June 9, 2015 at 11:24 pm #2662
I have had two violins throughout my playing career and neither of them had this squishy feeling that my friend’s violin has. I know that hers was made by a fairly new luthier, and I know that she is even less experienced than I am in the world of violins.
The “squish” that I am talking about is the same feeling you get when you put your weight on a pool inflatable. I put my chin on the rest, and suddenly I feel that there is some give, which scared me the first time and honestly, still does. That is not what I expect in a violin! The squish causes some unsteady-ness to the point where I cannot do thumb-less vibrato (which is the only type I am physically able to do with a double-jointed thumb). I don’t think she has learned vibrato yet, or at the very least, she has never done it in all the playing we do together. Also, she has never complained about any of its features around me.
Of course I can’t force my friend to switch instruments, but I am curious about this issue. What is the cause of the squish? I don’t think it is or could be the chin rest, so it must be the type of wood that the violin is made of. Are there squishy materials sometimes used to make violins?June 9, 2015 at 11:37 pm #2663
- Contribution Score 567
I’ve never heard anything like that before, it makes me think the violin is made of rubber. I can’t imagine anything other than wood being a good material for a violin, so whatever it is I would highly recommend they learn on a different instrument. The only type of material that I have come around on other than wood is carbon fiber, but that took me a while to feel enough confidence to say so. Very interesting!
Some of your comments regarding your thumb/technique make me think you have too much hand tension when you are doing your vibrato. There shouldn’t be any sort of grab on the fingerboard where your fingers (thumb) would have enough stress to double-joint. Would you mind posting a video of you here in the forums so I could take a closer look? You definitely don’t want your thumb to not touch the fingerboard as this will negatively effect your shifting and intonation. My guess is you are holding the instrument too much with your left hand (instead of chin and shoulder). Just a thought, would love to help!June 9, 2015 at 11:47 pm #2667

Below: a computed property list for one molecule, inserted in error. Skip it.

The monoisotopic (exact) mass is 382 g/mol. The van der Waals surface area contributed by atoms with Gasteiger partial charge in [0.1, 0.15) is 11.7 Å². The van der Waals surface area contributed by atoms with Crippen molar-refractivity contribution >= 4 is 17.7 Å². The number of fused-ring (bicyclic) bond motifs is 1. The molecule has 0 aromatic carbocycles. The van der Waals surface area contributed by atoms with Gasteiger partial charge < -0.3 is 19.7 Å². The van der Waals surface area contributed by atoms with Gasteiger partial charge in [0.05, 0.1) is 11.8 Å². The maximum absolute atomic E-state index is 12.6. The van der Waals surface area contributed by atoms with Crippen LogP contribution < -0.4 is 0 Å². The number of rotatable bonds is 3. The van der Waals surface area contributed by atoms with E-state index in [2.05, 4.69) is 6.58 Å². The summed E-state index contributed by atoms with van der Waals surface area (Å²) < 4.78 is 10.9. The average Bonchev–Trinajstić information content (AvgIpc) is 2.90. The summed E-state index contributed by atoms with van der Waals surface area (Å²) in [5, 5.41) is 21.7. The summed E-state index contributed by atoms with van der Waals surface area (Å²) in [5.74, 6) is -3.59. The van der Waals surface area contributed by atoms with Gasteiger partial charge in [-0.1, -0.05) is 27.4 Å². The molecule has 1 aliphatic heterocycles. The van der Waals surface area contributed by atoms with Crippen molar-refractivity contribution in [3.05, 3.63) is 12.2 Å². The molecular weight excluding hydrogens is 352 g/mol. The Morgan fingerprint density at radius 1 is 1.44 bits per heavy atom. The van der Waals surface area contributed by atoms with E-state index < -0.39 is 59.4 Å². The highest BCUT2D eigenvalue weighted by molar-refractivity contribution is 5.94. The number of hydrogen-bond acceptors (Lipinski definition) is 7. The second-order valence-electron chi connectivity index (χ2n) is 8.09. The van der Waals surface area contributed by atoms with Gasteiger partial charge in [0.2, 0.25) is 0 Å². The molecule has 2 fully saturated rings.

I’m not sure really if it is double-jointed-ness or just bone structure. My teacher guessed that it’s double-jointed-ness. All I know is that I can’t make a straight line between my thumb and forefinger (6:00 on clock-hands). I have to try really hard to get 8:00, forefinger being the long hand.
How do I post a video?June 10, 2015 at 12:28 am #2668June 11, 2015 at 11:06 pm #2771
- Contribution Score 567
I’m not noticing anything really abnormal with your hand (shortness of fingers etc.)–I do see a clue though about hand tension. Do you see how your pinky is curled up as you have your third finger down? That implies that you are pressing down too hard on the fingerboard with your third finger, as the natural reaction for over tension is finger curling. Look at how far your pinky is curled, and how far it would take you to place the 4th finger down on the G string. This distance causes it to be difficult (regarding speed/efficiency).
The other comment I will make is that even if you are double-jointed, you should be able to avoid the joint by not pressing down hard. I think this would drastically improve your playing, and result in ability to play faster. You should aim to place the finger down on the tip of the string (right before the nail), and you will notice the improved ability to press down less, and still get good contact. Your 4th finger will also not curl up and be more ready to go when the 4th finger note comes up.June 12, 2015 at 2:01 am #2784
Hmm. I do see what you are talking about, however I haven’t really had an issue with playing fast. In fact, I usually play too fast (just not on the hard parts, which drives my teacher nuts… oops, lol). I also don’t have any memory of it usually being curled. I’m going to have to try to get someone else to take a picture while I play normally.
(Is this normal vibrato positioning? I was imagining something slightly different. But I guess that I don’t really see many other people do vibrato.)
I’m trying to imitate this position without the weight of the violin, and I cannot get my thumb to stay in a position remotely similar without buckling.
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